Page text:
A lot of surprising things happen when the use of assisted reproductive technology slams up against outdated family law doctrines. I see a lot of unexpected cases that end up in this column. This case is actually shocking to me.
Michigan residents LaNesha Matthews and Kyresha LeFever became a couple in 2011, and, like many couples, decided they wanted to have children together. They found a path to parenthood that allowed them each, as a same-sex female couple, to play special roles. They conceived through “reciprocal IVF” or a “co-maternity” arrangement, among the procedure’s many names. LeFever underwent an ova (egg) retrieval procedure, her eggs were fertilized in a fertility clinic with sperm from a donor, and the resulting embryos were transferred to Matthews’ uterus. The procedure was successful, and Matthews gave birth to twins.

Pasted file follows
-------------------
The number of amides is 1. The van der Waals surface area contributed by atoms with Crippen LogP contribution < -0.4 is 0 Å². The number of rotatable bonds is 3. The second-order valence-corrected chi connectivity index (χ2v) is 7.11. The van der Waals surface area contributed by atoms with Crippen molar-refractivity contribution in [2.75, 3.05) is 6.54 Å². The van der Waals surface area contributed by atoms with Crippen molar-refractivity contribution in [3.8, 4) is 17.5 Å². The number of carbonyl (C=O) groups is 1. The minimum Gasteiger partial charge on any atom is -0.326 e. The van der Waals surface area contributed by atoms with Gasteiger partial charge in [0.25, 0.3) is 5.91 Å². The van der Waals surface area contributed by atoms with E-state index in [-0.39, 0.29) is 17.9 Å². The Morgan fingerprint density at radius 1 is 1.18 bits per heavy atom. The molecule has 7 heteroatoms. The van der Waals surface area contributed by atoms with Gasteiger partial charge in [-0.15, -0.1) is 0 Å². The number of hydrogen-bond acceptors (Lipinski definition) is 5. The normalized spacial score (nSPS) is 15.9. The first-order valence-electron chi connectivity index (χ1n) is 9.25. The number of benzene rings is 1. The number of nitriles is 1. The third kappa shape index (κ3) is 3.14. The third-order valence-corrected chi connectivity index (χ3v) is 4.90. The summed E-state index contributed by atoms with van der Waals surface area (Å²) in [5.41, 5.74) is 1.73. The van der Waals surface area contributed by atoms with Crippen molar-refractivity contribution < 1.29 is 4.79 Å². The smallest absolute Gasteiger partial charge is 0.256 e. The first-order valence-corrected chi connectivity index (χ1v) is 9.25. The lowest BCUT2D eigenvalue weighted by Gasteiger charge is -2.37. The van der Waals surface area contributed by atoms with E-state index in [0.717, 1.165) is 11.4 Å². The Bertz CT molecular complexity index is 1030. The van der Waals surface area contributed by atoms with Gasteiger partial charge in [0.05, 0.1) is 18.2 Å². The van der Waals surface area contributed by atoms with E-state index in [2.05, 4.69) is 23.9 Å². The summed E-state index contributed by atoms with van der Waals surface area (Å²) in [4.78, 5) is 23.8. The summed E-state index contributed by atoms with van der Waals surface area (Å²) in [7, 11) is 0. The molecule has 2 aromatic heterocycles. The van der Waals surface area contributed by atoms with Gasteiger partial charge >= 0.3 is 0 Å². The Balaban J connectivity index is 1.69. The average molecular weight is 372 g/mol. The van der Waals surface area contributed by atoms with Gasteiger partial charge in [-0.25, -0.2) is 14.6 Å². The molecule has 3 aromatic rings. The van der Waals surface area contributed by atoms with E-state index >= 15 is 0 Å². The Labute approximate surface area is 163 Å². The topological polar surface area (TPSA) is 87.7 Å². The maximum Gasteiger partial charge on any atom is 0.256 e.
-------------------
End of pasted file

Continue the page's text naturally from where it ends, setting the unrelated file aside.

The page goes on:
At the time, pre-Obergefell, the couple was not legally permitted to marry. Moreover, they knew that Michigan law would not permit both mothers to appear on the children’s birth certificates. In order to rectify this, the couple decided to give...